Every material on this site is authentic and was extracted from the complete available project.Click to GET IT NOW
MS-WORD DOC || CHAPTERS: 1-5 || PAGES: 49 || PRICE: ₦3000
EFFECTS OF PRACTICAL METHOD ON THE EFFECTIVE TEACHING OF PHYSICS IN SENIOR SECONDARY SCHOOLS. (A CASE STUDY OF OJODU LOCAL GOVERNMENT AREA IN LAGOS STATE)
Background of the Study
Physics is generally regarded as the nucleus of all technology. This simply means that physics controls all forms of technology. It also affirm that behind every technology, there is physics.At senior secondary school level, physics is defined as a branch of science that deals with matter, energy, their relationship and their measurements.
The learning of physics is affected by the mathematical background of the learner and the method use by the teacher in teaching concepts (Topics) in physics.The teaching methods that can be used by teacher in effective teaching of physics in senior secondary schools are: (1) Theoretical method and (2) practical method.
Physics in Nigerian Secondary Schools is taught by a lecture approach alone in 62% of the Secondary Schools there. This is what Tropp (1972) described as a “chalk and talk” teaching approach, from the extensive observation she made while on a trip to Nigeria to study the Secondary School Science programmes in Nigeria. She observed that despite the fact that the West African Examination Council mandated that because of its very empirical nature, physics must be studied by the aid of the laboratory classes, this was not being done. Also, the West African Council on Science Education noted in its 1969 annual report that physics was not being studied or taught with the aid of laboratory activities in Nigerian Secondary Schools. It noted, “our studies indicate that this attitude is widespread in the vast majority of schools in these countries.”
Nigerian Secondary School Students who are taught physics by the “chalk and talk” lecture approach have repeatedly demonstrated poor student motivation and achievement in and from their physics education programme. This is evidenced by the poor results in both the in-school teacher-made physics examinations and in the external West African School Certificate physics examinations conducted by the West African Examinations Council for secondary school students planning to graduate at the end of their five year school programme (Ashby, 1970). Ashby described the number and quality of passes in physics from 1966 - 1969 as “extremely unsatisfactory.” The problem of poor achievement by Nigerian Secondary School Physics Students is widespread and consistent. It is possible that these Physics candidates did poorly in the Council’s physics examination because they were taught this subject by lectures alone rather than by lectures as well as laboratory. Ali (1975) noted, for example, that in 1974, 29% of all the Nigerian Secondary School Students who sat for the West African School Certificate Examination in physics passed this subject. In 1977, the figure of passes in this examination was 28%; even lower than 1974’s figure.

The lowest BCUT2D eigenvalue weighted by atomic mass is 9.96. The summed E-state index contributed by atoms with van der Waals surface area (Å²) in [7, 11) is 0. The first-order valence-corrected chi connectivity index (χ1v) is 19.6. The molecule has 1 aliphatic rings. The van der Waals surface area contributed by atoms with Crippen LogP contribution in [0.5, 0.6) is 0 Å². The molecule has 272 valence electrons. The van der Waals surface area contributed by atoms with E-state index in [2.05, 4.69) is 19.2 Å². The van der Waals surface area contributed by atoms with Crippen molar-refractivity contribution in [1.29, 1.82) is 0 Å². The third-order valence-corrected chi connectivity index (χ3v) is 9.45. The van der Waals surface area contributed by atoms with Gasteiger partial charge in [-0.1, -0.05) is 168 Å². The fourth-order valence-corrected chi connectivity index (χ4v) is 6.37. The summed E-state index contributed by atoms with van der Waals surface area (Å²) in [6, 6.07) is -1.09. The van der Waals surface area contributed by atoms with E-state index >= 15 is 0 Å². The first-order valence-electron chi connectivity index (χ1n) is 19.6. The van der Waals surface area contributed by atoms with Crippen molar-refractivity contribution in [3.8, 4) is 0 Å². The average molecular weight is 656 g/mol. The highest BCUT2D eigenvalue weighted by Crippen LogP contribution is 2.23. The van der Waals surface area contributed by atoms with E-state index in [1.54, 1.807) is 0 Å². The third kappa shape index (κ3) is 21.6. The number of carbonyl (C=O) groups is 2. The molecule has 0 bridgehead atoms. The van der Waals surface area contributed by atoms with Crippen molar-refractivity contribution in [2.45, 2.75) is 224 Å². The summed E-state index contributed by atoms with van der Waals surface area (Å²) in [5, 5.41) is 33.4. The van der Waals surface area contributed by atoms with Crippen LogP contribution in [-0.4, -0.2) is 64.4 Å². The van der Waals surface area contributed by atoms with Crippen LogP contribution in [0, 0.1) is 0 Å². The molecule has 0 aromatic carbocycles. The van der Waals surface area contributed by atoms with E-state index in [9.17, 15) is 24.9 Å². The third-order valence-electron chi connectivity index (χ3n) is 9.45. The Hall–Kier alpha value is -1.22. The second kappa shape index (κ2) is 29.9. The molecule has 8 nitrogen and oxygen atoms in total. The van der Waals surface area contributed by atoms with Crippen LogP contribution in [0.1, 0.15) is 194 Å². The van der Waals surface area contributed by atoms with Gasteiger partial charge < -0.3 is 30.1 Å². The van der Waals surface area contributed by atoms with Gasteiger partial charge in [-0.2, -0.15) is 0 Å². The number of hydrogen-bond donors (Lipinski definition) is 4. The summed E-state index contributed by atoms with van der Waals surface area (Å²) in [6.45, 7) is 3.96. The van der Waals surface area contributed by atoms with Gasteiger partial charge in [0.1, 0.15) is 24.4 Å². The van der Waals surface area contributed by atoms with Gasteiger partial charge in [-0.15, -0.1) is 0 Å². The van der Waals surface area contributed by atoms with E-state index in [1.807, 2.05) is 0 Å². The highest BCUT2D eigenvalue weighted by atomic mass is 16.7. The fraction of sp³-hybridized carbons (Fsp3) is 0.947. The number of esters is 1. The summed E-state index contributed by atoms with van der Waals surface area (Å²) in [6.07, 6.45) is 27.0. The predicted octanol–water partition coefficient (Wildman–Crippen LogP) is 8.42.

Furthermore, All (1975) noted that there are considerable data available which suggest that students, probably, do very poorly in physics because the method of teaching they are exposed to, mostly lecture method, does not enable them to go beyond the lowest hierarchy of learning outcomes in physics, the knowledge or factual recall level. The higher hierarchies of cognitive learning applications, analysis, synthesis and evaluation, following Bloom’s et al (1964) model arc not attained by physics students taught by lectures. This is probably because lectures do not provide the students the opportunity to comprehend, apply and analyse physics problems. Hence, they probably do poorly in these higher cognitive hierarchies in their secondary school physics examinations.
Practical work in senior secondary schools takes the firm of laboratory experiment, demonstrations, framework and excursions. Teacher’s innovativeness and creativity could also introduce novel modes of practical investigations.
Of late, efforts are being made to utilize virtual laboratory that rely on interplay of the computer and internet. Clearly, every effort should be made to create interest in the students to study physics.
Practical method of teaching as defined by prince (2004) is a learning method in which students are engaged in the learning process. In practical method of teaching in the words of Davies, Harfield, Heder Panko Kenley (2007) “students actively participate in the learning experience rather than sit as passive learners”.
Practical method of teaching is different from traditional/ theoretical method of teaching on two points. First, active role of students and second, collaboration among students.The word teaching means to impact knowledge or values in an individual.The word effect means outcome or result. It could be positive or negative.Practical method involves the use of apparatus in teaching physics i.e. teaching and learning activities is based on ‘real life experience’ help learners to transform knowledge or information into their personal knowledge which they can apply in different situations. As a matter of fact, practical teaching method “frequently involves the use of manipulative materials”.
There is a famous saying of Confucius about the success of the students learning that is given below, “Tell me, and I will forget, show me, and I may remember, involve me, and I will understand”.
Practical teaching method help learners to ‘construct mental models that allow for higher order performance such as applied problem solving and transfer of information and skills. Also, in a practical class, the teacher is a facilitator, motivator, guide and a coach not a sage on a stage (Stolen, 2009).